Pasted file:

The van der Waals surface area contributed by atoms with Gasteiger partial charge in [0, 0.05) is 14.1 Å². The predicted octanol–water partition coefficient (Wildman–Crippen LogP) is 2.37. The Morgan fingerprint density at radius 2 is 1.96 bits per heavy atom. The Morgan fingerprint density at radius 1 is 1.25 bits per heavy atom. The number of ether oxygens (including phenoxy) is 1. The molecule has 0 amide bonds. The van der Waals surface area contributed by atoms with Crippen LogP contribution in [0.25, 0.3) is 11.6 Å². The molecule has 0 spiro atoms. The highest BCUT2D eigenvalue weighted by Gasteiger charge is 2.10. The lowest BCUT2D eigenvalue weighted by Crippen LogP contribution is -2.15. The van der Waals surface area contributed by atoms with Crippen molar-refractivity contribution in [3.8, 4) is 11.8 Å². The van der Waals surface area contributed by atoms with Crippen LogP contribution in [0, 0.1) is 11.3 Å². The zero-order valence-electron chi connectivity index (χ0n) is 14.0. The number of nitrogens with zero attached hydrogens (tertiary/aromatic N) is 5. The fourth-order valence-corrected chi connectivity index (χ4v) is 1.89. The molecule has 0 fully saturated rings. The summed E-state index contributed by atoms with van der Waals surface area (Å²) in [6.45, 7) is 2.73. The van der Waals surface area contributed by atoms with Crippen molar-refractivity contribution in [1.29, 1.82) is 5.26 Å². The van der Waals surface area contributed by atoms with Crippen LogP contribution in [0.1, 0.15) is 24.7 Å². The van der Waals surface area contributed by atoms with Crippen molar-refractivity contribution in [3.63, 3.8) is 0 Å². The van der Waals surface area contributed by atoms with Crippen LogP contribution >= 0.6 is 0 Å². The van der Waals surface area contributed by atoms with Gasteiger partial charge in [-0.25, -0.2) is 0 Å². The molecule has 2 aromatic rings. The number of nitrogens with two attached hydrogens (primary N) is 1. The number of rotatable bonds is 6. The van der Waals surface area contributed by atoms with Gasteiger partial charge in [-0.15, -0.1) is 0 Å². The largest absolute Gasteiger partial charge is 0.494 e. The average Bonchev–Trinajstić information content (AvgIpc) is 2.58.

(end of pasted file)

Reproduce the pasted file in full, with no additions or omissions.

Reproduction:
The van der Waals surface area contributed by atoms with Gasteiger partial charge in [0, 0.05) is 14.1 Å². The predicted octanol–water partition coefficient (Wildman–Crippen LogP) is 2.37. The Morgan fingerprint density at radius 2 is 1.96 bits per heavy atom. The Morgan fingerprint density at radius 1 is 1.25 bits per heavy atom. The number of ether oxygens (including phenoxy) is 1. The molecule has 0 amide bonds. The van der Waals surface area contributed by atoms with Crippen LogP contribution in [0.25, 0.3) is 11.6 Å². The molecule has 0 spiro atoms. The highest BCUT2D eigenvalue weighted by Gasteiger charge is 2.10. The lowest BCUT2D eigenvalue weighted by Crippen LogP contribution is -2.15. The van der Waals surface area contributed by atoms with Crippen molar-refractivity contribution in [3.8, 4) is 11.8 Å². The van der Waals surface area contributed by atoms with Crippen LogP contribution in [0, 0.1) is 11.3 Å². The zero-order valence-electron chi connectivity index (χ0n) is 14.0. The number of nitrogens with zero attached hydrogens (tertiary/aromatic N) is 5. The fourth-order valence-corrected chi connectivity index (χ4v) is 1.89. The molecule has 0 fully saturated rings. The summed E-state index contributed by atoms with van der Waals surface area (Å²) in [6.45, 7) is 2.73. The van der Waals surface area contributed by atoms with Crippen molar-refractivity contribution in [1.29, 1.82) is 5.26 Å². The van der Waals surface area contributed by atoms with Crippen LogP contribution in [0.1, 0.15) is 24.7 Å². The van der Waals surface area contributed by atoms with Crippen molar-refractivity contribution in [3.63, 3.8) is 0 Å². The van der Waals surface area contributed by atoms with Crippen LogP contribution >= 0.6 is 0 Å². The van der Waals surface area contributed by atoms with Gasteiger partial charge in [-0.25, -0.2) is 0 Å². The molecule has 2 aromatic rings. The number of nitrogens with two attached hydrogens (primary N) is 1. The number of rotatable bonds is 6. The van der Waals surface area contributed by atoms with Gasteiger partial charge in [-0.15, -0.1) is 0 Å². The largest absolute Gasteiger partial charge is 0.494 e. The average Bonchev–Trinajstić information content (AvgIpc) is 2.58.